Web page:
Apart from scripting for the bash shell, C was the first programming language I learned. It remains the most powerful although nearly the trickiest (bested only by C++ ;-)). However, their power and performance mean that sometimes you just have to use them.

Oxford date converter

I've often been frustrated with the inconsistencies of the old-school Oxford term-time dates, which I unfortunately tended to think in while up in Oxford. Of course, this is completely useless outside of term, and "real-world" dates in general during term sent me scurrying for a calendar, painstakingly tracing my finger up and down looking for the week that corresponded to (say) 5th week of next term!

Upon being told it sounded like a good idea, I wrote a little utility to do the conversions. I used it as an excuse to learn GUI code, so it's available for Windows or Qt3 (i.e. the KDE3 environment on Linux or any other Unix-like OS). Each download zip file contains full source code and an executable program. As long as you're running a similar system to what I was when I wrote it (Windows XP SP2 / Fedora 4 Linux, on a Pentium 4) it should just work.

Licensed under the GNU General Public License.

Download for Windows   ||  Download for Linux/*nix (KDE)

Brainf*ck / Ook Interpreter and Converter

Because I've wanted to write some kind of language interpreter for some time -- something relatively low-level compared to most of the very-high-level scripting I do -- I decided to write a quick, simple interpreter for a quick, simple language like Brainf*ck. It passed most of the tests, and runs most of the sample programs, found at Daniel Cristofani's Brainf*ck site.

And, because esoteric programming languages are fun and infectious, I soon expanded it to support Ook, a dialect of Brainf*ck particularly suited to use by orangutans, and it is now capable of converting files written in one language to the other, though it will not preserve sanity-saving devices such as comments.

Licensed under the GNU General Public License

Download/View Source Code

l33t interpreter

The infectious fun of esoteric programming languages took me to Stephen McGreal's l33t, a language evidently designed for r34l h4xX0rs. Since it's similar in some ways to Brainf*ck, I figured I'd have a go at an interpreter (in C, of course)... and here it is. The archive holds the source code (l33t.c), several sample programs as found here, and a plaintext version of the language specification itself which I worked from. It's been tested and is known to work on Linux, Mac OS X, and even Windows (though only with GCC, as it relies on POSIX functions to parse the command-line).

Licensed under the GNU General Public License


Beatnik interpreter

From l33t, above, I moved on to Beatnik, again in C and again heavily inspired by various sources on the Internet. Apart from the official specification, I also found inspiration (and a working 'Hello World' program to test against) here and here. also helped me clarify what the spec meant about stack arithmetic.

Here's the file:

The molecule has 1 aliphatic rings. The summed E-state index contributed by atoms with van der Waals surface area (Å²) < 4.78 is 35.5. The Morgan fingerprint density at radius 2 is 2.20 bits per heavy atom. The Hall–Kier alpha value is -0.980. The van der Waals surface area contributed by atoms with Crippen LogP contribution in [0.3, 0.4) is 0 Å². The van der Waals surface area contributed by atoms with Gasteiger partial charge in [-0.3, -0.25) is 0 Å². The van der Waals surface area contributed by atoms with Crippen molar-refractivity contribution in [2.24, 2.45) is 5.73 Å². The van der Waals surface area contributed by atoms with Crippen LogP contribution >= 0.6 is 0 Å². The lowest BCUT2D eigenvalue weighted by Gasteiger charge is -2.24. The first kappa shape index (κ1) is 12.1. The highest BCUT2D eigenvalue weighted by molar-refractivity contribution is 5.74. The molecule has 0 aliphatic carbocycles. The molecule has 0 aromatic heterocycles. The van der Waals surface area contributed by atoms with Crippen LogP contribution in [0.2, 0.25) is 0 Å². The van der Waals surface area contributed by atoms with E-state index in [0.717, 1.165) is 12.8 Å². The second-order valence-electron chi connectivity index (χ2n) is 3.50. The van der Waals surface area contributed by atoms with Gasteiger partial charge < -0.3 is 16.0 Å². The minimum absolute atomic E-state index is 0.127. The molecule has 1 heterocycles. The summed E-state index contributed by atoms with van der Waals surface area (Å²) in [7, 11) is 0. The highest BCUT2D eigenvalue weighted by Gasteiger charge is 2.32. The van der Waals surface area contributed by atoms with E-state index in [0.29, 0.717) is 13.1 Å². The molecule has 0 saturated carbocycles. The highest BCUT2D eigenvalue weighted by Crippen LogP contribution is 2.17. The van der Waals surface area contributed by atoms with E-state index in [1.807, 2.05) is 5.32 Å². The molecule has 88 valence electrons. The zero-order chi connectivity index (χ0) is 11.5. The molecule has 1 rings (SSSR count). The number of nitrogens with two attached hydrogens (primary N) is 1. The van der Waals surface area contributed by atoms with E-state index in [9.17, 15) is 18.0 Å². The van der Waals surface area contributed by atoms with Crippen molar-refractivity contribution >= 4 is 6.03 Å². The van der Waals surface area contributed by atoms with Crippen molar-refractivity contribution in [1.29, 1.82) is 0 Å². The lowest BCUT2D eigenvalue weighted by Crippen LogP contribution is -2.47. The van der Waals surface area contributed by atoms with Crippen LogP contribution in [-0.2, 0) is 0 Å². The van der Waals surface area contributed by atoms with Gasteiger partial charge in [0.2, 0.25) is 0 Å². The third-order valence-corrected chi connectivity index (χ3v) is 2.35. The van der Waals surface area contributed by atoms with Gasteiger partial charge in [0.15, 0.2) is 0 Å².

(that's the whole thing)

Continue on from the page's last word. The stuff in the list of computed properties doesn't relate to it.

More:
As with the l33t interpreter, it's been tested and known to work on Linux, Mac OS X and Windows (with the above proviso that it relies on POSIX getopt to parse the command-line, and may require GCC). The archive contains the source code, a simple Makefile, the language specification and a couple of sample programs (including a working version of the "Hello aunts! Swim around brains!" mentioned by Biffle).

Licensed under the GNU General Public License


File encryption

This is a simple terminal application that allows file encryption and decryption using the very old Vigenere, the much newer ARCFOUR, and the even newer Twofish ciphers. It's very much a work in progress, written in the process of learning C. The Linux package holds source code, a Makefile, and a short "how-to-install" file; the Windows package contains source code and the Nkryft executable. More information can be found by running the application with the "-h" switch from the command line, or e-mailing me (here). NB: I wrote this as a learning exercise, so it's anything but cryptographically secure -- do not use this for real security!

Licensed under the GNU General Public License.

Download for Linux/*nix  ||  Twofish Code (by Niels Ferguson, version 0.3)

Media Browser

I own a medium-sized collection of movies and TV shows on DVD, and in order to make them a little easier to carry around I decided to rip them to disk. Of course, then I needed a place to keep the meta-data (information about the episodes, etc, that I obviously couldn't store in the filename). So I wrote this little KDE3-based app, using an SQLite3 database to store meta-data, and allowing me to edit all the information using a simple GUI.

Requires KDE 3 and Qt 3!

The archive contains:

To install it, you need to first build the qt-sqlite3 plugin according to the instructions here. Only then can you compile the application. You may need to edit your Makefile to include the appropriate KDE and Qt include directories, if you're not using Fedora. Finally, you need to put your media.db database where you'd like it to go, rename it however you like, and remember the path - on first startup, the application will require you to edit its configuration file to tell it where to find the database.

Useful? Perhaps not. But then I wrote it for myself, and in the spirit of free software am making it available to the world. I hope it's helpful! Don't hesitate to e-mail me with questions, concerns, complaints, or anything else!

Licensed under the GNU General Public License.

Download for Linux/*nix || Download the qt-sqlite3 plugin (version 0.2)